In Madrid, there’s a restaurant on practically on every corner (sometimes two or three)! In fact, it can sometimes seem like there are more bars than people in the city.
But with so many options, where should you go if you’re looking for a true taste of Madrid? We’d love to help! Here are some of our favorite places for modern and traditional Spanish fare. With ideas for exploring off-the-beaten-path neighborhoods, markets, and foodie destination streets, you’ll have plenty of great options for where to eat in Madrid!
Photo credit: Gary Bembridge
Some of the coolest and newest restaurants in Madrid can be found on Calle Ponzano. Located in the chic Chamberí neighborhood, it’s a total culinary destination. The street pulses with life and is lined with some of the brightest stars of the contemporary dining scene.
For meat lovers, try the ultra-modern Sala de Despiece (Calle Ponzano, 11), where you can treat yourself to expertly grilled meat, seafood and vegetable dishes in a bright, post-industrial frenzy of great food and wine.
If you’re craving a truly elegant night out, try Toque de Sal (Calle Ponzano, 48) for a journey through modern Mediterranean cuisine. The lush interiors are the perfect backdrop for enjoying the top-notch menu of everything from grilled fish to quinoa salad!
The Anton Martin Neighborhood
The Anton Martin Neighborhood, located a short walk from the Puerta del Sol, is a great place to dive into the Madrid wine and tapas scene. Check out Calle Santa Isabel, the neighborhood’s main drag and the lovely side streets. Vinícola Mentridana (Calle de San Eugenio, 9) is a great place for a glass of wine and a tosta. Tostas are typical Madrid tapas, grilled country bread with delicious toppings like cured meat, cheeses or smoked fish.
To transport yourself to the beach without leaving Madrid, try a fried fish feast at La Caleta (Calle Santa Isabel, 38). This Andalusian-style restaurant serves up perfectly fried fish on large pieces of butcher paper just like at the small beach bars all along the Spanish coastline.
For a real hidden treasure, walk a few blocks to Bodegas Alfaro (Calle Ave María, 12) for a glass of wine and a shared plate of their amazing cured meats. Opened in 1928, this traditional bodega, or wine bar, is a slice of history in the center of Madrid.
Calle Cava Baja
Cava Baja Street is a foodie heaven in Madrid’s vibrant La Latina neighborhood. Small tapas bars line the street and you can wander from bar to bar, sampling local delights.
To plan your own tapas crawl, try starting with a vermouth cocktail from Taberna La Concha (Calle Cava Baja, 7). Then cross the street to La Antoñita (Calle Cava Baja, 14) for modern tapas like an updated version of Madrid’s classic oxtail stew. At La Antoñita, the melt in your mouth meat is wrapped in crunchy pastry and served with an au jus reduction.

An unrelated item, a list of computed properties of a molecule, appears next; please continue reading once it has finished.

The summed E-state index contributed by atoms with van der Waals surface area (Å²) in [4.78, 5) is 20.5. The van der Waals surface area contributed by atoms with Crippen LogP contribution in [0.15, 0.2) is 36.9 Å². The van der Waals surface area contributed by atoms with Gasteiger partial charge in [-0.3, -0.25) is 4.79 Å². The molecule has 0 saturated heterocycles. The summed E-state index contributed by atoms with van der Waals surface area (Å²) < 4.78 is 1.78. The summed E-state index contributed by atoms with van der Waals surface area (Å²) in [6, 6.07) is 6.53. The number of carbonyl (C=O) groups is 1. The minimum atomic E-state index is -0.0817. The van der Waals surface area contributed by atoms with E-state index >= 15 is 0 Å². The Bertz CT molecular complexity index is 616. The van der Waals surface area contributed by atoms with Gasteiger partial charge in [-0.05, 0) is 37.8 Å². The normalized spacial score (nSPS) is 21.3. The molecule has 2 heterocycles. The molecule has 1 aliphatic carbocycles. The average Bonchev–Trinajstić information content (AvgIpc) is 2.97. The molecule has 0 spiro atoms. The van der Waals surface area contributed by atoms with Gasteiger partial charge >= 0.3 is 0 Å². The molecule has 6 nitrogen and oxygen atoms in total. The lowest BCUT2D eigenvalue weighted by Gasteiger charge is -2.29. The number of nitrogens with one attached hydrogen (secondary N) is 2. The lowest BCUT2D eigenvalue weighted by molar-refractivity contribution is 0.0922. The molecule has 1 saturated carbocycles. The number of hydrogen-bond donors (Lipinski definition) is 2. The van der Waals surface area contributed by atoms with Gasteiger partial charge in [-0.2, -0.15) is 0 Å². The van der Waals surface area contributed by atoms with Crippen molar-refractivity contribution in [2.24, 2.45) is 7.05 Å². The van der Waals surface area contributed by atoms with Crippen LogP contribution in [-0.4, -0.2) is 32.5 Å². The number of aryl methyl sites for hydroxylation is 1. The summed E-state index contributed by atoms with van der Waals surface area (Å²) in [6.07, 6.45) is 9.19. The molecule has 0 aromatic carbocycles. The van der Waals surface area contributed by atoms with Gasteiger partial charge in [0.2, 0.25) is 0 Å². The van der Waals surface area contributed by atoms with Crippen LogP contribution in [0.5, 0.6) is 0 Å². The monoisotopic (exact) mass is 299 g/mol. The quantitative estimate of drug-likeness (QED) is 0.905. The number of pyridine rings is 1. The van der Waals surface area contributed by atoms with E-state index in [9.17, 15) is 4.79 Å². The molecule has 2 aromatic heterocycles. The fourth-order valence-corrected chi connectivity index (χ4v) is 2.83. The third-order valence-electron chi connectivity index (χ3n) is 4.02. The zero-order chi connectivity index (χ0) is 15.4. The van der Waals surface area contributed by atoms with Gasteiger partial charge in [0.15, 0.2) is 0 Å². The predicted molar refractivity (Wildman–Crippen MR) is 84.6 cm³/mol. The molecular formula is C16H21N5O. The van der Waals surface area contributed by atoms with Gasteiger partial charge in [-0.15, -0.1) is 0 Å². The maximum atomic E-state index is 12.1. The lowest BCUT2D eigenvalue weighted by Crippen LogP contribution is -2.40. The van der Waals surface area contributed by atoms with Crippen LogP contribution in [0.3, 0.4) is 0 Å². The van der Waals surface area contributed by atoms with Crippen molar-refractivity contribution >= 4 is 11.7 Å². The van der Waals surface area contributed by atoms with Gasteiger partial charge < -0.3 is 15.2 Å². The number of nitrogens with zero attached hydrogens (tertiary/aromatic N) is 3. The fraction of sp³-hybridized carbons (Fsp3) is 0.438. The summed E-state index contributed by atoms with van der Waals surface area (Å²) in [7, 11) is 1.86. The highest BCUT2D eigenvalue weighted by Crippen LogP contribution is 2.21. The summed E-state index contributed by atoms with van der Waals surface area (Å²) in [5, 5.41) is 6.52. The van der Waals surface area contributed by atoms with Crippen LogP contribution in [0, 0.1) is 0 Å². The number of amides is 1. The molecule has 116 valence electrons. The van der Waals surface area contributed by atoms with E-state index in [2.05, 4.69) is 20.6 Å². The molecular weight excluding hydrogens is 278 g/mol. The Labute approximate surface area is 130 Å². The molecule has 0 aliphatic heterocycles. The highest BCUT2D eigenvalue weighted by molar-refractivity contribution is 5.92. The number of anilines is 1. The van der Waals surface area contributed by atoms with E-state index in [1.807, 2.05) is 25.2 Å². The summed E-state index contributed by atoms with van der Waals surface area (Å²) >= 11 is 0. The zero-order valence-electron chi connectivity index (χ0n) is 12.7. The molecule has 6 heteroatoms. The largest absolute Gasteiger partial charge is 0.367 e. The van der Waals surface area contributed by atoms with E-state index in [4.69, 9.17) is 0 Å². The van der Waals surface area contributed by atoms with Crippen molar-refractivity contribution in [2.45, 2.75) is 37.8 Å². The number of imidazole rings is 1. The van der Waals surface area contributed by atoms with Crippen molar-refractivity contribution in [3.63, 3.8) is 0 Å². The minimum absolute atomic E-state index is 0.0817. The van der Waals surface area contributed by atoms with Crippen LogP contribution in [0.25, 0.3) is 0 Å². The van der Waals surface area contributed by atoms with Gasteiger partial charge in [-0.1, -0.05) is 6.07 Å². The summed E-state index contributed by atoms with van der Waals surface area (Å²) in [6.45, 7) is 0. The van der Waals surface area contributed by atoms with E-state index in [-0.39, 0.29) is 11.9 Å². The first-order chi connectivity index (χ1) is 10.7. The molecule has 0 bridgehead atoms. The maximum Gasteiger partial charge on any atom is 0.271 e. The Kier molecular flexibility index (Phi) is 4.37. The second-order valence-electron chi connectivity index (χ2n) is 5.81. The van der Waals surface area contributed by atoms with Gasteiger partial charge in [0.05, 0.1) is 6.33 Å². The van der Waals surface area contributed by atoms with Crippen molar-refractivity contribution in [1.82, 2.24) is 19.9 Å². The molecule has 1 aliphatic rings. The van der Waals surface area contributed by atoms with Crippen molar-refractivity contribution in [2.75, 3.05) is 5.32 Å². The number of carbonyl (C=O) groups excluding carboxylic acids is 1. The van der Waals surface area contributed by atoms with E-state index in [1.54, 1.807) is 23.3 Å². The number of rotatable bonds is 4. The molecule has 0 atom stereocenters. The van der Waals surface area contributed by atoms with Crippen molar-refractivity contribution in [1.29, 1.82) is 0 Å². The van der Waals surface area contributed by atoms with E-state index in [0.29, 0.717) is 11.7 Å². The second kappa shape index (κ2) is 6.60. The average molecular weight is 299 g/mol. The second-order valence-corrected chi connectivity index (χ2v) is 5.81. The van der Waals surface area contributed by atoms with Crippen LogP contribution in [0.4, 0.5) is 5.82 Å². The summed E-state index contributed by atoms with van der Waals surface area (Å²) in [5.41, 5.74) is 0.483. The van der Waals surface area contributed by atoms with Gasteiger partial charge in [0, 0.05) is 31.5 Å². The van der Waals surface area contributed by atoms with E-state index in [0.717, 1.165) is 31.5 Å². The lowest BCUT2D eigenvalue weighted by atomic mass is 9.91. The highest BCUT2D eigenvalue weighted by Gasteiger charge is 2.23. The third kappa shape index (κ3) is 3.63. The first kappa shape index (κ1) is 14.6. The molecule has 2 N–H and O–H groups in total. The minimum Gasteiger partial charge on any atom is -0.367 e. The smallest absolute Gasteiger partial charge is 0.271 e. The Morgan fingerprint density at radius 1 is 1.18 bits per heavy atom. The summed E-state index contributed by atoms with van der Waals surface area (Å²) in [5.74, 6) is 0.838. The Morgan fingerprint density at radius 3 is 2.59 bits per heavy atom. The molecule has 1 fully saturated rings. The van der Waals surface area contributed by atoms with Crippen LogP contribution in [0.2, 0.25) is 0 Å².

After such a strong tart, pop into Taberna Txacolina (Calle Cava Baja, 42) to sample Basque pinchos, artfully prepared nibbles that feature amazing ingredients on small toasts skewered with a toothpick!
La Chispería in Mercado Chamberí
If you’re looking for an off-the-beaten path culinary experience, try the newly opened La Chispería. The space features six restaurants serving market-driven cuisine all located inside the lovely Chamberí neighborhood market. Sample modern tapas, traditionally prepared Madrid staples and international flavors.
Enjoy your meal at long, shared tables and feel like you’ve discovered a secret corner of Madrid! And if after that you’re ready to dive into Madrid’s market culture, take a look at our list of our favorite restaurants located in markets.
Address: Calle Alonso Cano, 10
The Conde Duque Neighborhood
Just north of Gran Vía, Conde Duque is a great neighborhood with dozens of options for eating and drinking. One of our favorite local haunts is Bodegas El Maño (Calle Palma, 64) a traditional tavern serving great wines and homemade tapas. Try the albóndigas (meatballs in tomato and pepper sauce) with a glass of Rioja wine!
If you’re craving cheese, head to La Carbonera (Calle Bernardo López García, 11). Sample lovingly prepared cheese plates featuring Spanish cheeses and great wines from lesser known vineyards. For hip, modern tapas try La Dichosa.
Mercado Antón Martín
Mercado Antón Martín is one of the great neighborhood markets in central Madrid. With an eclectic mix of traditional market stalls and modern bars, the market has something for everyone. Pick up freshly sliced cured meats and a few olives for a picnic at the nearby Retiro Park. Or grab a seat at one of the great eateries dotted throughout the market.
Some of our favorites bites are the freshly fried croquettes at The Original Globet Croquettes. We also love the Italian classics made using great Spanish ingredients at La Fiasschetteria La Saletta and the market-fresh ceviche at El Mono de la Pila.
Address: Calle de Santa Isabel, 5
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As the daughter of a barbecue master and a pseudo-vegetarian, Amy’s culinary obsessions run deep. She spent time in Galicia before settling down in Madrid, where you’ll usually find her browsing the bottles of a local bodega or ogling the produce at the weekend farmer’s market.